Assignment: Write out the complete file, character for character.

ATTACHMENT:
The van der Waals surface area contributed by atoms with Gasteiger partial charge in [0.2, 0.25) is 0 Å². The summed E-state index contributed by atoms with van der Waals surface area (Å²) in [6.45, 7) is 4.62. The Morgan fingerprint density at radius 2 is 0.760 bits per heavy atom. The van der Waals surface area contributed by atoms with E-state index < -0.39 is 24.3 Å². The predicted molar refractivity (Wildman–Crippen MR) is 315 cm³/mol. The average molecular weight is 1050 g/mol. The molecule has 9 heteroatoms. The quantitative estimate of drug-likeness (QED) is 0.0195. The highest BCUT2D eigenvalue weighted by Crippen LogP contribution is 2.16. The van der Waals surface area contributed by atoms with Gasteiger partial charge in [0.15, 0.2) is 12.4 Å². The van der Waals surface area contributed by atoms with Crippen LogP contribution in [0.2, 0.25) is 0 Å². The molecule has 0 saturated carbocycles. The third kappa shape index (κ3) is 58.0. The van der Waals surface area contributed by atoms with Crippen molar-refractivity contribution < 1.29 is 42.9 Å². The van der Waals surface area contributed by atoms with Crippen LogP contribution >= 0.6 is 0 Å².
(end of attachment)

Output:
The van der Waals surface area contributed by atoms with Gasteiger partial charge in [0.2, 0.25) is 0 Å². The summed E-state index contributed by atoms with van der Waals surface area (Å²) in [6.45, 7) is 4.62. The Morgan fingerprint density at radius 2 is 0.760 bits per heavy atom. The van der Waals surface area contributed by atoms with E-state index < -0.39 is 24.3 Å². The predicted molar refractivity (Wildman–Crippen MR) is 315 cm³/mol. The average molecular weight is 1050 g/mol. The molecule has 9 heteroatoms. The quantitative estimate of drug-likeness (QED) is 0.0195. The highest BCUT2D eigenvalue weighted by Crippen LogP contribution is 2.16. The van der Waals surface area contributed by atoms with Gasteiger partial charge in [0.15, 0.2) is 12.4 Å². The van der Waals surface area contributed by atoms with Crippen LogP contribution in [0.2, 0.25) is 0 Å². The molecule has 0 saturated carbocycles. The third kappa shape index (κ3) is 58.0. The van der Waals surface area contributed by atoms with Crippen molar-refractivity contribution < 1.29 is 42.9 Å². The van der Waals surface area contributed by atoms with Crippen LogP contribution >= 0.6 is 0 Å².